Well, the 90-day rule just kicked in. Out of the blue, we received an email from Capetonians, Benjamin and Belinda, asking if we’d like to go for a ride with them out of the city to see the countryside and perhaps do a little wine-tasting. They’d been following our blog for awhile and thought we’d enjoy a respite from the marina and the frustration of boat repairs. Boy, were they ever right! We’d spent a day in South Africa’s winelands in 2007 and drove through on our trip back from Knysna this year, but we hadn’t really explored the area … especially not with locals.
They picked us up at the yacht club promptly at 11am and we headed to Stellenbosch. Since we’d never met them before other than an email and a quick chat on the phone, it was a crap shoot as to whether our personalities would be compatible with theirs. They were a young couple … younger than our kids, in fact … hanging out with an old(er) couple. Well, our fears were unfounded. We chatted and talked and shared stories from the git-go. They were just starting a new family, had jobs, and a new house, but they had the dream of sailing off into the sunset sooner, rather than later. We had lots to talk about and beyond sailing talk, they were good tour guides.
Only about 50km (30mi) east of Cape Town, Stellenbosch was founded in 1679, the second oldest European settlement in the Western Cape. We strolled around this historic town with its pleasant oak-lined streets. Boutiques and galleries, restaurants and cafes were all bustling. Street art was everywhere.
Cape Dutch architecture is notable here featuring its white-washed walls, thatched roofs and ornately embellished gables.
With its fertile soil and Mediterranean-like climate (moist, cool winters; hot, dry summers), early settlers planted vines shortly after arriving. They had their priorities right! The Stellenbosch Wine Route was South Africa’s first established wine route and boasts more than 150 members. The area is lush and scenic with a backdrop of the Stellenbosch, Jonkershoek and Simonsberg mountains. We stopped at Tokara for our first wine-tasting of the day. Alvin, our host, poured us a Sauvignon Blanc, then a Chardonnay, then two red blends, all of which were excellent. We munched vineyard-grown olives while enjoying the generous “tastes” of varietal wines.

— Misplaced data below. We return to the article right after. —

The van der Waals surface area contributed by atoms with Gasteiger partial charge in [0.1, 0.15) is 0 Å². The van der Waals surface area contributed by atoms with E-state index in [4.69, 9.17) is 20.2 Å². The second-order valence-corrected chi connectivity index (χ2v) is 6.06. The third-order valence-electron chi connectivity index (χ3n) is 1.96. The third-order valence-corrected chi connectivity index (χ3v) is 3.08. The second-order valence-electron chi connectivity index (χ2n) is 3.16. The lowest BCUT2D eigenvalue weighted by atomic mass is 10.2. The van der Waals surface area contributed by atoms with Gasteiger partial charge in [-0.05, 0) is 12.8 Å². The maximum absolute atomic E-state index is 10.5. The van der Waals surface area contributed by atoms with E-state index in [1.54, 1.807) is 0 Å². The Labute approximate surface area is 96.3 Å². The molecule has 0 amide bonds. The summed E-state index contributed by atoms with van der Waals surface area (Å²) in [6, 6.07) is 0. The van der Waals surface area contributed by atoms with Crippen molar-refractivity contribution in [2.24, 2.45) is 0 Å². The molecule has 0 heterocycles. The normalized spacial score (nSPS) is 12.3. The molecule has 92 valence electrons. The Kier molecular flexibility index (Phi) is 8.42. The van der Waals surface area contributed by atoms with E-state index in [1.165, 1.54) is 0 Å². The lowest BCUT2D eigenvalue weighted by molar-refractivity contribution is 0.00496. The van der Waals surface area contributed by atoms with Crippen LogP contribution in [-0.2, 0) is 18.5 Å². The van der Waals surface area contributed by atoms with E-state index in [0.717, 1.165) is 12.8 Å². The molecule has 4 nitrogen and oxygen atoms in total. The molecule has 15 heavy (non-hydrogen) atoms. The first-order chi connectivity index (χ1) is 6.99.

In 1690, some French Hugenot refugees settled in Franschhoek (French Corner) and immediately set about putting their French viticultural skills to work. The ornate Hugenot Memorial is dedicated to the cultural influences contributed by this French Hugenots to the Cape Colony.
The venue for lunch was the Roca restaurant at the gorgeous Dieu Donné vineyards. Set high in the hills, the views were outstanding as we sipped wine with pleasant company and enjoyed a gourmet lunch of the line catch of the day and roast duck.
We lingered over lunch and the day was waning by the time we arrived at Haute Cabriere. We entered the cavern tasting room through large wooden doors.
This was a good place for our last tastings of the day. We tried two brut MCCs (method cap classique) … champagne! And finished with a Ratafia, a white, sweet fortified wine (brandy) that was perfect for the end of the day. I’m not sure we could have indulged in further tastings.
On our way home from Franschhoek, Benjamin suggested stopping at the Drakenstein Correctional Centre, famous for the prison where Nelson Mandela spent his last days of incarceration before his release in 1990. A large statue of Mandela, arm raised in the Black power salute, stands in the entrance to the prison.
The day ended with hugs and an invitation for dinner aboard Nine of Cups. Gotta love this 90-day rule. By the way, Belinda is a native Afrikanner and we learned a new, very versatile Afrikaans word: ja nee (YAH-neyah), literal translation yes/no, but it’s common form of agreement. “We really enjoyed our day in the winelands, didn’t we?” Ja nee!